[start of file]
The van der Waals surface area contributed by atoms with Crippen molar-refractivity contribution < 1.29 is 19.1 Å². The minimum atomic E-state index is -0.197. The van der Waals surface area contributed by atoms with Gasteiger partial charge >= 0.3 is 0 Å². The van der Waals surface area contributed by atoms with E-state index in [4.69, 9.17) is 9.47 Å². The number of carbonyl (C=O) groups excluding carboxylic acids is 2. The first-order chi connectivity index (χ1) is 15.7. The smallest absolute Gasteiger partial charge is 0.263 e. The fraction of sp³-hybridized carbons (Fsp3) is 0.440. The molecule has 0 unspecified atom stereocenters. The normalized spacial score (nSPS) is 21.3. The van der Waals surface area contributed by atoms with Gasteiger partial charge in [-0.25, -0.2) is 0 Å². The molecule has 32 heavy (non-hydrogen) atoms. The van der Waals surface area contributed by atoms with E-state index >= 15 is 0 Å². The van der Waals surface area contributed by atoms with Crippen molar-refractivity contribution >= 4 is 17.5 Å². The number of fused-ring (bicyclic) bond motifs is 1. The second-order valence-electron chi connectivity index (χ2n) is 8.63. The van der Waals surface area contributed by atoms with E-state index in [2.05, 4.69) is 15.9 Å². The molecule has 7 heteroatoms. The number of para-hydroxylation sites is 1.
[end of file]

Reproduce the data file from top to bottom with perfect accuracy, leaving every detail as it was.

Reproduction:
The van der Waals surface area contributed by atoms with Crippen molar-refractivity contribution < 1.29 is 19.1 Å². The minimum atomic E-state index is -0.197. The van der Waals surface area contributed by atoms with Gasteiger partial charge >= 0.3 is 0 Å². The van der Waals surface area contributed by atoms with E-state index in [4.69, 9.17) is 9.47 Å². The number of carbonyl (C=O) groups excluding carboxylic acids is 2. The first-order chi connectivity index (χ1) is 15.7. The smallest absolute Gasteiger partial charge is 0.263 e. The fraction of sp³-hybridized carbons (Fsp3) is 0.440. The molecule has 0 unspecified atom stereocenters. The normalized spacial score (nSPS) is 21.3. The van der Waals surface area contributed by atoms with Gasteiger partial charge in [-0.25, -0.2) is 0 Å². The molecule has 32 heavy (non-hydrogen) atoms. The van der Waals surface area contributed by atoms with E-state index >= 15 is 0 Å². The van der Waals surface area contributed by atoms with Crippen molar-refractivity contribution >= 4 is 17.5 Å². The number of fused-ring (bicyclic) bond motifs is 1. The second-order valence-electron chi connectivity index (χ2n) is 8.63. The van der Waals surface area contributed by atoms with E-state index in [2.05, 4.69) is 15.9 Å². The molecule has 7 heteroatoms. The number of para-hydroxylation sites is 1.